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By Christine Benz and David Blanchett | 09-13-2012 02:00 PM

Managing the Risk of Outliving Your Assets

Morningstar retirement expert David Blanchett covers the pros and cons associated with the key longevity insurance products.

Christine Benz: Hi, I'm Christine Benz for

The average American who retires at age 65 can be expected to live 20 more years, and many people will live much longer than that.

Joining me to discuss some of the key products to help hedge against longevity risk is David Blanchett. He is head of retirement research for Morningstar.

David, thank you so much for being here.

David Blanchett: Thank you for having me.

Benz: So, David, one of the key products to hedge against longevity risk is the whole suite of annuities, but first let's discuss exactly what is longevity risk. On the surface it seems like a really good thing to be able to live as long as you possibly can, but there are certainly some financial risks there?

Blanchett: So, longevity risk is a good thing in some ways; it's the risk of living too long. We all want to live long lives, but people don't plan for 30 or 40 years in retirement. If we go back 30 or 40 years ago, people had defined benefit plans. You had investment types that provided income for life.

Well, today's generation of savers, they have 401(k)s and IRAs, and there is no guarantee component of lifetime income. So, the risk for them, the longevity risk, is the risk that they're going to not have enough money to live or pay for their retiree expenses for their lifetimes.

Benz: You have noted that there is research out there showing that this is a hugely pressing concern for today's crop of retirees.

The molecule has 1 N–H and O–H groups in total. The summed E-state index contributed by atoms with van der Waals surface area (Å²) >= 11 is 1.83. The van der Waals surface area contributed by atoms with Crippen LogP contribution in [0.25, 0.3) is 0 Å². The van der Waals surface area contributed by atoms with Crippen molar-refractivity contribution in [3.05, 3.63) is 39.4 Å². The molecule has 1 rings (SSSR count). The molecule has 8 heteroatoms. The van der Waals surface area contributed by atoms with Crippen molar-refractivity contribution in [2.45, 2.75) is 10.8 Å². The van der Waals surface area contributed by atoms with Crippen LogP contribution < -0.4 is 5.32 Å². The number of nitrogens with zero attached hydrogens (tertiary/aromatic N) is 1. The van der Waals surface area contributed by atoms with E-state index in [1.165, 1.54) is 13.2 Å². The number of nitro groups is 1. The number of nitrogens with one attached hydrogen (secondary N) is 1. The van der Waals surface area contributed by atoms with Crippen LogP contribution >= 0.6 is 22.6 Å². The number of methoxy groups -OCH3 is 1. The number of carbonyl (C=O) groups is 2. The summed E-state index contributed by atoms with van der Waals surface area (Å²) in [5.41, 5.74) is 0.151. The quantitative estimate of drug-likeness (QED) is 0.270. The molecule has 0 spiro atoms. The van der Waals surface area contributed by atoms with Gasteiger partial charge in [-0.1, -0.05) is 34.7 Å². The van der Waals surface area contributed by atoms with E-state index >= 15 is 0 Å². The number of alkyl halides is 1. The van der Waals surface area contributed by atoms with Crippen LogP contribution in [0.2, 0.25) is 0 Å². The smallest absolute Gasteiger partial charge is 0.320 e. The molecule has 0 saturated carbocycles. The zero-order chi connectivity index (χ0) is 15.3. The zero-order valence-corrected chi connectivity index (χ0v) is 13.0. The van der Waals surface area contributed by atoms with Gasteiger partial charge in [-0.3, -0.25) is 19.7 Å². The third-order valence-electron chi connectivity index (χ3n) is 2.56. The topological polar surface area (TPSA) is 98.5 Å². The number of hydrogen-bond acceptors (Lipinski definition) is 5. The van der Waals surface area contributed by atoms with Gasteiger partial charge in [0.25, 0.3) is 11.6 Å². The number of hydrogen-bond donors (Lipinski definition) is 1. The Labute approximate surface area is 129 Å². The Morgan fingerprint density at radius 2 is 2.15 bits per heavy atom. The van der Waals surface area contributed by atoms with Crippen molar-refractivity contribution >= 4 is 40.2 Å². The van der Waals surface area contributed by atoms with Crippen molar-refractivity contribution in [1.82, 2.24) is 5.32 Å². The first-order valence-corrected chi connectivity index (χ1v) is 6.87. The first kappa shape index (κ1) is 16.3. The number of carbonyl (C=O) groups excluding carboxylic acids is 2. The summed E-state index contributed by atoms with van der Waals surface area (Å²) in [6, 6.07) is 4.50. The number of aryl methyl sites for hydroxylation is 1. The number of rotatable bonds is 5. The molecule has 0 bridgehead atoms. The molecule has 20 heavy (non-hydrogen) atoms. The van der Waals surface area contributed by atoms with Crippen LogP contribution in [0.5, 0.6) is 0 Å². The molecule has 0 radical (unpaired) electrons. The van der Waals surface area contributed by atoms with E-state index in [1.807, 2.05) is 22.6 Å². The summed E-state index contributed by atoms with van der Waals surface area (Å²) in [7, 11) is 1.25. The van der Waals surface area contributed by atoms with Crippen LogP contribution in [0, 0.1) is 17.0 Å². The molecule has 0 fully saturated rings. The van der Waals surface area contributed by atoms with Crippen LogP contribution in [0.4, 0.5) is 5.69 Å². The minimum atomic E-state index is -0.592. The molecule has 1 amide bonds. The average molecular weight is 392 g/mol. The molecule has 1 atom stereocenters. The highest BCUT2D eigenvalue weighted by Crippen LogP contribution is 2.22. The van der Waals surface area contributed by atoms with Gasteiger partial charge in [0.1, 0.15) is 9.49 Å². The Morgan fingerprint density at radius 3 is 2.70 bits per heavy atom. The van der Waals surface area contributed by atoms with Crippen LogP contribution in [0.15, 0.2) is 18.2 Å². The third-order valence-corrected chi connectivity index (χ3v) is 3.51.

Blanchett: There was a study done by Allianz Life, and they asked retirees, which are you more afraid of: death or outliving your resources. And 61% said outliving their resources. So, clearly the idea of outliving your available spending is significant for many retirees.

Benz: Certainly the volatile financial markets have contributed to that sense of uncertainty.

So, let's outline some of the key products that are out there. Annuities in general do provide some hedge against longevity risk. Let's start with the most vanilla, oldest product out there: the single premium immediate annuity, whereby you fork over your money and you get a stream of income through the rest of your life. What is the key advantage to such a product?

Blanchett: So, immediate annuities have been around for, I think, thousands of years. They are the simplest, and like you said, you're just trading $100,000 for income for life. So, there is no worry about monitoring the money. Once you've done it, you receive this paycheck, so to speak, for the rest of your life. So, it makes it very easy to transfer these funds, and there is no worry about can I outlive it. So I think that's the simplest and easiest way to kind of create income for life.

Benz: Also generally speaking the cheapest type of [annuity].

Blanchett: It is. There are all different kinds of insurance now to hedge against longevity risk, and this tends to be the cheapest because it is the most plain-vanilla. There are underlying sub-account fees, and there is going to be a commission probably when the insurance agent sells the product, but there are not that ongoing kind of fees involved to other types of products.

Benz: A lot of transparency there for the consumer...

Blanchett: Yes. It's really easy to compare. It's the easiest product to compare. It's like life insurance, because you know what you're going to get for a given price. There are no underlying hidden fees that would affect the benefit at all.


Benz: So let's talk about the disadvantages to SPIA...

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